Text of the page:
The prisoners, who include 17 women, are said to have had their
death sentences ratified by the Presidential Council, the final step
before executions are carried out.
At least 120 people are known to have been executed in Iraq so far this year.
"In a country which already has one of the highest rates of
execution in the world, the prospect that this statistic may rise
significantly is disturbing indeed," said Philip Luther, Deputy
Director of Amnesty International's Middle East and North Africa
Many of the condemned prisoners have been convicted of offences such
as murder and kidnapping. Some are likely to have been sentenced after
Opposition politicians have expressed concern that executions may be
carried out to allow the ruling al-Da'wa party to gain political
advantage ahead of the elections. They have called on the government to
temporarily suspend all executions.
One of those women facing execution is Samar Sa'ad 'Abdullah, who
was sentenced to death on 15 August 2005. She had been found guilty of
the murder of her uncle, his wife and one of their children in Baghdad.
Samar Sa'ad 'Abdullah was reported to have blamed the killings on
her fiance, who, she said, had carried them out in order to rob her
At her trial, Samar Sa'ad 'Abdullah alleged that, after her arrest,
police in Hay al-Khadhra, Baghdad, had beaten her with a cable, beaten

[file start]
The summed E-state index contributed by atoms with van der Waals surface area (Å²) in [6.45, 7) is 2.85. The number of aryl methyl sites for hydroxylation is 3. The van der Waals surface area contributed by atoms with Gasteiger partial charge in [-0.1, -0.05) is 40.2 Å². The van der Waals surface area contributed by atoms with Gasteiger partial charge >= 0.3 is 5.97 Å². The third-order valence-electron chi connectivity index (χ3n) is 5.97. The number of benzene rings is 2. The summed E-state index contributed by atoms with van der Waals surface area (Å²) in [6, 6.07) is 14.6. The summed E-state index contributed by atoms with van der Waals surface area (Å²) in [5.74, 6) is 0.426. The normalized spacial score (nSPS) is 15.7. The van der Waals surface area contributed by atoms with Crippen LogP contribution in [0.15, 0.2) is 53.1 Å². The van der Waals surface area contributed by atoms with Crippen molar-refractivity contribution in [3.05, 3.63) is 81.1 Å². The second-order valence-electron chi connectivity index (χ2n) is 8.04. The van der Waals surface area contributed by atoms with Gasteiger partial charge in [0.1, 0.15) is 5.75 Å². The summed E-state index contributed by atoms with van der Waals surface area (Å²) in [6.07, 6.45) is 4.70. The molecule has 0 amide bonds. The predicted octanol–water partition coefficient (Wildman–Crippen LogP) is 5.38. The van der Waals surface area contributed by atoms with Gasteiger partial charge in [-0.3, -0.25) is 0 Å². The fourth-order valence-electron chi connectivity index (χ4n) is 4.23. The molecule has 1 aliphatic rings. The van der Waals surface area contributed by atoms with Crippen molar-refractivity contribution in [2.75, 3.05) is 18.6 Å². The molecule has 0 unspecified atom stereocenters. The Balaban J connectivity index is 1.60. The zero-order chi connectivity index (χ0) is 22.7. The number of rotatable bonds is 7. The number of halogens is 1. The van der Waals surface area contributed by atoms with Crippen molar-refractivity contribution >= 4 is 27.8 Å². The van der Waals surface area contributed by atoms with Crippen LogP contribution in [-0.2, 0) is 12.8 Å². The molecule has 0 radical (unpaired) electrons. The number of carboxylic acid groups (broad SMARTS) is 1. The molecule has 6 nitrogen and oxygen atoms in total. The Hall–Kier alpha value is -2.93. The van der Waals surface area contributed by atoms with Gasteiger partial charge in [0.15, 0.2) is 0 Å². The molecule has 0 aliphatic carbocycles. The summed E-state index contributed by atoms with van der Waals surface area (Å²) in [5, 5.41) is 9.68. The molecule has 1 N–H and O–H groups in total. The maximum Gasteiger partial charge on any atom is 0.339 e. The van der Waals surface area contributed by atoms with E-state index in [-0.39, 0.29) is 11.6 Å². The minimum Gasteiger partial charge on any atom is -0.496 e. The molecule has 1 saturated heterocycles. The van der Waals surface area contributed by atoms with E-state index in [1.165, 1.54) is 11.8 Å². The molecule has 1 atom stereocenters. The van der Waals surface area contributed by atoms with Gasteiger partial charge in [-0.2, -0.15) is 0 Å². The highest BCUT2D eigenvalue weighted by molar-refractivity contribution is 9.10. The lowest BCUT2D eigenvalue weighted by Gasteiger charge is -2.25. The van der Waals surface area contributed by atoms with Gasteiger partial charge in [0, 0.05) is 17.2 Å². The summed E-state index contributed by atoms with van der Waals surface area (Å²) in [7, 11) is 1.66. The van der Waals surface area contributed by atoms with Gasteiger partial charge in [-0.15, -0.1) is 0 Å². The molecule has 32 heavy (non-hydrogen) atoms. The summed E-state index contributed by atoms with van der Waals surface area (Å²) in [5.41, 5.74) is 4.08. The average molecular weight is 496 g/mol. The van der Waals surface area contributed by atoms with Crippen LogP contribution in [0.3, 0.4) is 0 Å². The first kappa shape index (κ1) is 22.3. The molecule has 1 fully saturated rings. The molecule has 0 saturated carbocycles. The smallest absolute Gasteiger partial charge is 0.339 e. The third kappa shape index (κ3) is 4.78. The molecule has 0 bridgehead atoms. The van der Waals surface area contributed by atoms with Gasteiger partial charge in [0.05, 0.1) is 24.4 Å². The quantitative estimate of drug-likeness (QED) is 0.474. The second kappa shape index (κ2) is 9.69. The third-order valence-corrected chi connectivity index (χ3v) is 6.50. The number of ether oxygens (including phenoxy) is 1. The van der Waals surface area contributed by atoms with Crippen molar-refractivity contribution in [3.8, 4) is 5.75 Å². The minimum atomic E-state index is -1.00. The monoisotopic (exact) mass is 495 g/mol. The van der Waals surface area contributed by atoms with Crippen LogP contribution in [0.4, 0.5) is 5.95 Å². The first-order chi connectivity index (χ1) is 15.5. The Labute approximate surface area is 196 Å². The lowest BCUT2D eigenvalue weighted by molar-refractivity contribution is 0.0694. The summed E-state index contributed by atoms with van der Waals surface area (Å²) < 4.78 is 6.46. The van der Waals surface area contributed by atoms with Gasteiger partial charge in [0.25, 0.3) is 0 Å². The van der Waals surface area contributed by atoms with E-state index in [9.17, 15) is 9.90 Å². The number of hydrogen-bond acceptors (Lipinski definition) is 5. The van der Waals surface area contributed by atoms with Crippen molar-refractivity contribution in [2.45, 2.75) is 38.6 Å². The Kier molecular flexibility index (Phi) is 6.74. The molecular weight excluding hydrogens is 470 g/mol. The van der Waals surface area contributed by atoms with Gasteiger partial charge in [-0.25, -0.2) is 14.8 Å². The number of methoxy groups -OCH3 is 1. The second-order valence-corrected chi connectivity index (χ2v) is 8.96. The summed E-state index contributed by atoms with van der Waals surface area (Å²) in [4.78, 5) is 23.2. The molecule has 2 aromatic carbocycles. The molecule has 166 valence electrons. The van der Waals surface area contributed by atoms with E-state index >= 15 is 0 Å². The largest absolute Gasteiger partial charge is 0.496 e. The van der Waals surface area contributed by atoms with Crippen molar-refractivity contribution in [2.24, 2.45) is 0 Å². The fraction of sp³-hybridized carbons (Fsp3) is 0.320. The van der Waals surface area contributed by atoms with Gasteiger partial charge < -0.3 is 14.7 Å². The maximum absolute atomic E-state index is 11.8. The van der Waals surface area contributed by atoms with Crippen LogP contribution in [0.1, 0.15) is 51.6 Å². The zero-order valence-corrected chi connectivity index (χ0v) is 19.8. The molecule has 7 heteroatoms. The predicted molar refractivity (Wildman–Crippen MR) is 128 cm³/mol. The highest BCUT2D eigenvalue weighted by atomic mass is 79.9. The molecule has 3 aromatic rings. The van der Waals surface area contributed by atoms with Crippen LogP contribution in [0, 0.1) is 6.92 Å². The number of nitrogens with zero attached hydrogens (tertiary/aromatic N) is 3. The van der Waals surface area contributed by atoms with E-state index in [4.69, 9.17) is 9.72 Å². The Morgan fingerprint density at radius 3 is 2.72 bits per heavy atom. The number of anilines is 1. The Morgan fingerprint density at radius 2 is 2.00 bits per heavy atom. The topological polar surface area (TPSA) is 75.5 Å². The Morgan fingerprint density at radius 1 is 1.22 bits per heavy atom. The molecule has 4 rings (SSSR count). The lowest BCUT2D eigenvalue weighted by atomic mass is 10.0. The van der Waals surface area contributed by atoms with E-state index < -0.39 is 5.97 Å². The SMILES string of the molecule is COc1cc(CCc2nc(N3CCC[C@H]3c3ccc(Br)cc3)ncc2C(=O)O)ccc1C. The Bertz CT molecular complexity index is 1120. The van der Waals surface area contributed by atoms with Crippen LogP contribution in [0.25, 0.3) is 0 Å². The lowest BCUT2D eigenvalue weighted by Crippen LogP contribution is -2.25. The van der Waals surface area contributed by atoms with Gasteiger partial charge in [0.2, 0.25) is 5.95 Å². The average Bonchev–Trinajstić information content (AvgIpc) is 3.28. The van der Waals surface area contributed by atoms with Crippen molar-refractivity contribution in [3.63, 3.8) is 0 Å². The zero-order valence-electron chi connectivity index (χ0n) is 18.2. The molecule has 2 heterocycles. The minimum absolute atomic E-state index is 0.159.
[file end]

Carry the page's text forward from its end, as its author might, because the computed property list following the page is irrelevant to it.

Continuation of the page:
the soles of her feet (falaqa) and subjected her to electric shocks to
make her "confess".
The judge failed to order an investigation into her allegations, and sentenced her to death.
Her father, Sa'ad 'Abdel- Majid 'Abd al-Karim, told Amnesty
International the trial was concluded in less then two days, that he
was not permitted entry to the court, and that Amal 'Abdel-Amir
al-Zubaidi, one of Samar's lawyers, was ordered out of the court by the
Samar Sa'ad 'Abdullah's death sentence was confirmed by the Court of Cassation on 26 February 2007.
Since the reintroduction of the death penalty in August 2004, at
least 1,000 people have been sentenced to death and scores have been
executed. There are no official figures for the number of prisoners
After all avenues of appeal have been exhausted, death sentences are
referred to the Presidential Council composed of the President and the
two Vice-Presidents, for ratification, after which they are carried
The President, Jalal Talabani, opposes the death penalty and
delegates his ratification powers to the two Vice-Presidents, who do
not oppose its use.
Amnesty International has repeatedly urged the Iraqi authorities to establish an immediate moratorium on executions.
"The Iraqi government must heed international demands to stop executions," said Philip Luther.